This past summer we had the rare opportunity to sit down with Margaret Atwood on occasion of the release of The Testaments, the sequel to her groundbreaking work of speculative fiction, The Handmaid's Tale. The Testaments was our pick for the best book of 2019. Upon being informed, Atwood remarked: "I’m Canadian, where modesty is a requirement. So I’m mildly embarrassed, though absolutely delighted, to hear that the Amazon editorial team has chosen The Testaments as their book of the year. While I'm no prophet, we seem doomed to live in stressful times. A tale of hope and courage narrated by three strong female voices appears to have connected to this crucial 2019 moment" (and 2020 for that matter). Here is an excerpt of our interview, edited and condensed for clarity.
Erin Kodicek: It's rare for book releases to have the sort of fanfare that The Testaments did. You are undeniably a literary rock star and yet, when we asked what your green room demands were, your publicist said: Well, she won't turn down a latte...So, basically you're handling your celebrity like a Canadian...
Margaret Atwood: It’s not the same as being a rock star, or an opera singer, or any other kind of artist where what you do is incarnated in your body. Readers interact with books, not so much with authors. No one stops me in the street and tries to remove my shoelaces--no articles of my clothing have been removed by fans. That’s not their interest. Their interest is usually in the book. As for celebrity, Canadians think it is in bad taste, and you have to downplay it somewhat. So, saying things like, You’re the best thing since sliced bread; There’s never been anything like this; This person is a deity…That translates in Canada to, not bad. If they think you’re really good, they might say not bad…at all. That’s about as high as it goes. Once you understand that, you’ll be ok.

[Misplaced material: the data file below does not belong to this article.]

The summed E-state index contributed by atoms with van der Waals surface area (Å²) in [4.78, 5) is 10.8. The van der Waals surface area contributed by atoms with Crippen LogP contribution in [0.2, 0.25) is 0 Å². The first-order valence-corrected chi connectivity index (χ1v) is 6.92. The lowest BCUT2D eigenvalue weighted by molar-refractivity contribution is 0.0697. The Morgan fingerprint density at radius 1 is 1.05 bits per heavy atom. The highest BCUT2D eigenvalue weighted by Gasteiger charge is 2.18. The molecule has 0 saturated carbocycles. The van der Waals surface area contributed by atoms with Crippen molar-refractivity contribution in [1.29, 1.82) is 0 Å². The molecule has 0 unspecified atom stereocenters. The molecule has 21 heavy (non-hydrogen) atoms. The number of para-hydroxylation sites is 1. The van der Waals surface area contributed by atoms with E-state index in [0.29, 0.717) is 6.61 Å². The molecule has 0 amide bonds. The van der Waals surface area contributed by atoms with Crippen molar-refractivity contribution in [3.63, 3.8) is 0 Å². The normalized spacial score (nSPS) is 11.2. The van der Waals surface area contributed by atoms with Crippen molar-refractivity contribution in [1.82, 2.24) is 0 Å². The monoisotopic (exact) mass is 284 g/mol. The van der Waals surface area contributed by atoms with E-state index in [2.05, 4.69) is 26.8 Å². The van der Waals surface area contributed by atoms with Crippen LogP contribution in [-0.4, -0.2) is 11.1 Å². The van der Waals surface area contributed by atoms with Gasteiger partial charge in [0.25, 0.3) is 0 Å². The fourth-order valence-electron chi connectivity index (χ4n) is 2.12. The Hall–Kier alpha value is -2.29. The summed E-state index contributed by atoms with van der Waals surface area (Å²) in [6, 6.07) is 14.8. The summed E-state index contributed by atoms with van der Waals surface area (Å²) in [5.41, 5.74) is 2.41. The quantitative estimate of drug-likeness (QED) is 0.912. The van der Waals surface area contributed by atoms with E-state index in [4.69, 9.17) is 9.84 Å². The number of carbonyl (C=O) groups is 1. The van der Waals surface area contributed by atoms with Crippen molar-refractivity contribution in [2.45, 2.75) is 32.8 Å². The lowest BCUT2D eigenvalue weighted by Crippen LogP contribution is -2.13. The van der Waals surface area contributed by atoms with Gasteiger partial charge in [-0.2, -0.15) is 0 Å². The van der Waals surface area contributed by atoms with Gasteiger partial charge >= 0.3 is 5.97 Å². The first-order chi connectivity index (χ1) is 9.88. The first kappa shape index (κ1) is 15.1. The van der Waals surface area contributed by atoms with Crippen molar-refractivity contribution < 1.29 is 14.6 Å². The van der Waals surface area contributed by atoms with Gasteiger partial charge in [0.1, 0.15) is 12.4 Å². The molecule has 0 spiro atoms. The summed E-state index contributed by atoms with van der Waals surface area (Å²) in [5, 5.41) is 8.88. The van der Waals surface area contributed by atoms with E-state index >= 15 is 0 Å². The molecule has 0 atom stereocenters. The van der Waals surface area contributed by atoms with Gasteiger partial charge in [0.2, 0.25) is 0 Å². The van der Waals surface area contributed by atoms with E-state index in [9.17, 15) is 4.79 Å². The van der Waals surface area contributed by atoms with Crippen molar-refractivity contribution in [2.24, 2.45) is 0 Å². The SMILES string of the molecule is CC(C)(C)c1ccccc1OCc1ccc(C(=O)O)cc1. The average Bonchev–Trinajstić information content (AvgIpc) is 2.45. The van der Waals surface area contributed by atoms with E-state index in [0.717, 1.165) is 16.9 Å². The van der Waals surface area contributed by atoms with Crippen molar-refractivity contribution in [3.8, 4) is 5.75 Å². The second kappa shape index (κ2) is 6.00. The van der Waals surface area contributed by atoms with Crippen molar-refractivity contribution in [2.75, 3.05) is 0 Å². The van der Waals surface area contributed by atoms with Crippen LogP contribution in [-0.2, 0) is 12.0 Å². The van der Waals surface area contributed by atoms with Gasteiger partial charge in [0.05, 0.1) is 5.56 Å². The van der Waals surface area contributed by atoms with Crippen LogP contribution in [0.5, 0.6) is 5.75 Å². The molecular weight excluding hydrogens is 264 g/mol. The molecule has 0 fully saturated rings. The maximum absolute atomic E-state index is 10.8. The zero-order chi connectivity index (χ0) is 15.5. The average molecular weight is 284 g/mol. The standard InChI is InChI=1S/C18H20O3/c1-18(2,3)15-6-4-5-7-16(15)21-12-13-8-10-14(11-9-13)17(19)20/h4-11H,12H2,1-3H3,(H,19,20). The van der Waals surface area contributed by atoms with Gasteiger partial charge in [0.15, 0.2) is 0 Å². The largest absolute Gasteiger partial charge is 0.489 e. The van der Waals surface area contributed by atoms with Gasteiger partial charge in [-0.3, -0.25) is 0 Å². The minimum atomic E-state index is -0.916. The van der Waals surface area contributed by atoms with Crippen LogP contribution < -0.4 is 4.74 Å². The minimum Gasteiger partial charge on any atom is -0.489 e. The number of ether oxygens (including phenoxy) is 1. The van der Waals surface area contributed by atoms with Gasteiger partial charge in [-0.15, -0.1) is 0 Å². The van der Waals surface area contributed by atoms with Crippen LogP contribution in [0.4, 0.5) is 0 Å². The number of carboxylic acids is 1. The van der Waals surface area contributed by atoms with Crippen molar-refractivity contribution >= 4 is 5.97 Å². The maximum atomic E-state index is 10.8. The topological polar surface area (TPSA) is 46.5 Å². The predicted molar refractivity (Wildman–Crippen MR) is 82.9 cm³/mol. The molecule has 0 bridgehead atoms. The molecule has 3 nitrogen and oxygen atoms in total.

People have called you a prophet, but one of the most chilling things you’ve said about Gilead is that it wasn’t so much invented as it was curated. What did you mean by that?
I didn’t put anything into The Handmaid's Tale, nor into The Testaments, that didn't have a historical precedent. For example, I wrote The Handmaid's Tale in 1984. In Romania Nicolae Ceausescu mandated that women had to have four children. Every month they were given a pregnancy test and if they weren't, it was up to them to say why. I'm guessing "My husband cannot get it up" was not a sufficient reason. The government would have just said, He’s not the only man in the world! People were jumping out of windows, they couldn’t support these kids; orphanages were full...But Ceausescu thought there weren’t enough Romanians.
What’s it like when you see women protesting in handmaid’s costumes?
As a protest tactic, it’s very smart because you’re not creating a disturbance, you’re not saying anything, and you also can’t be accused of dressing immodestly.
You are in this unique club along with writers like George R.R. Martin in that someone has taken a version of your story and run with it. How did you navigate writing the sequel given the Hulu version?